Scott Ball / Rivard Report
Thousands of Bexar County residents living near military bases north and west of San Antonio voted Tuesday night against being annexed by the City of San Antonio.
More than 21,000 county residents near Camp Bullis, Camp Stanley, Lackland Air Force Base, and the Medina Annex voted to let San Antonio extend land-use regulations instead of being annexed. In the Camp Bullis area, 96 percent voted for the land-use option while 84 percent living near Lackland Air Force Base did the same. Fewer than 60,000 people live in the affected areas.
Following the votes, San Antonio City Council will need to pass an ordinance to establish land-use control in the areas according to the area’s most recent Joint Land Use Study, said Jeff Coyle, the City’s government and public affairs director. The study recommends rules governing light pollution, noise, building height, and preservation of natural habitat.
The annexation option would have been considerably more expensive for the City, Bridgett White, director of the City’s Planning Department, told the Rivard Report in August. Annexing the approximate 43 square miles would have cost the City $188 million over 20 years to provide city services, while the approved land-use option would have minimal costs.
Both options were offered to require “compatible” development around the bases, Coyle said. Ordinances that the City will apply to the areas around the bases include requiring light to point downward to keep skies dark to ensure that military bases can conduct training exercises at night, and making sure developers protect new development near the bases from unwanted noise from military activities. For example, Coyle said, the City can require homes are built near Lackland’s shooting range to be constructed so that the noises do not interrupt people’s sleep.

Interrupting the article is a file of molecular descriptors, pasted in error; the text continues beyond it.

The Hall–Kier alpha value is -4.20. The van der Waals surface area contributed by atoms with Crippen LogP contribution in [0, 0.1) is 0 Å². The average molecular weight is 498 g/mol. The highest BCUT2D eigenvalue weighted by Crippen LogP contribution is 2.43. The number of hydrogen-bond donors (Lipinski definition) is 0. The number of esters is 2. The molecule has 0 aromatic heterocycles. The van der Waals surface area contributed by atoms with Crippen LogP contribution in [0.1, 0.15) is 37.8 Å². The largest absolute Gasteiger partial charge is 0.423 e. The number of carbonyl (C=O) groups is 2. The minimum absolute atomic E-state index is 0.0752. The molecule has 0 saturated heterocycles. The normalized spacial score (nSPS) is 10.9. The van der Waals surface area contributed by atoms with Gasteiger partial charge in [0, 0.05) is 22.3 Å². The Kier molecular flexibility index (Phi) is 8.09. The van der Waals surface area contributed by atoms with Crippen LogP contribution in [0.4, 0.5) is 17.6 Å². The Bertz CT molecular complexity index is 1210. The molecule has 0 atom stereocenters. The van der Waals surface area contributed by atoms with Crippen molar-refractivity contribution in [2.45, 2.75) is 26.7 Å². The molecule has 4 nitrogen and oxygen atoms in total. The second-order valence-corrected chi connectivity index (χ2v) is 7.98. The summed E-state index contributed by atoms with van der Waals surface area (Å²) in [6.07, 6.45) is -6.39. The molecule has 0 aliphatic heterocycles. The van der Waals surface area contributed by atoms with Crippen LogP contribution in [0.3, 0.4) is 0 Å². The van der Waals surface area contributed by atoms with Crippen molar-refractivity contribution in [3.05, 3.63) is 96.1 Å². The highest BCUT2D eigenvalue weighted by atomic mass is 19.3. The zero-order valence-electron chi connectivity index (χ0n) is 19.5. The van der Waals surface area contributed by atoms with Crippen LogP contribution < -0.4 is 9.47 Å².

“A lot of the ordinances, like the lighting, sound, and tree ordinances, were put into place because of the [Joint Land Use Study] and they worked really well,” Coyle said. “Even the Rim near Camp Bullis is compatible, because they use the right lighting, they often turn their lights off at night.”
Residents around Camp Bullis and Lackland largely opposed annexation because they would pay higher taxes if incorporated into San Antonio. Mike Stewart, who lives near Camp Bullis and leads a group called Homeowners Against Annexation, said he and his community objected when the City first told them they planned to annex their area.
Bexar County put annexation of the areas near Camp Bullis and Lackland on the ballot after Senate Bill 6 passed during the special session in 2017. SB 6 gave Texans who live in large counties the ability to vote on potential annexation. Before then, cities could annex areas outside city limits without residents’ consent.
Stewart said he was elated at voters’ rejection of annexation but unhappy about the propositions’ phrasing.
“The ballot language is vague and confusing,” he said. “Every person I talked to, everybody was confused on what the ballot meant.”
Retired Marine Corps Maj. Gen. Juan Ayala, the City’s director of military and veteran affairs, said the intent behind the ballot propositions was to pave a way for compatible land use in future development near the bases. His priority was to help keep base training effective and people near the bases safe, he said.
“Compatible land use means you’re able to train, train safely, the community is safe, and we’re able to reap economic benefits,” Ayala said
Ayala added that the military continues to be a top employer in San Antonio and Bexar County. In 2015, the City found that Joint Base San Antonio, which includes JBSA Randolph, Fort Sam Houston, Camp Bullis, and Lackland Air Force Base, contributed $48.7 billion to the Texas economy.
“The economic impact is huge,” he said. “We want to keep that, but at the same time we don’t want to squash development or economic impact. The military is not opposed to development, the military just wants to train. And we want to keep the military here.”
Stewart said there are people in his neighborhood who know the Joint Land Use Study inside and out, and one of them will “have to keep an eye on San Antonio” to make sure they’re staying within the parameters of the study’s recommendations. He also said he was skeptical of the City’s claim of wanting to protect the military’s mission.
“There is a huge distrust of government in my community,” he said. “Those people at City Hall, we didn’t vote for them and they don’t always have the same ideas we have.”
Land use rules applied to the areas around the bases would only affect new development, Coyle said.
“All the existing conditions today are grandfathered in … So long the existing conditions remain, it wouldn’t affect existing homeowners,” Coyle said.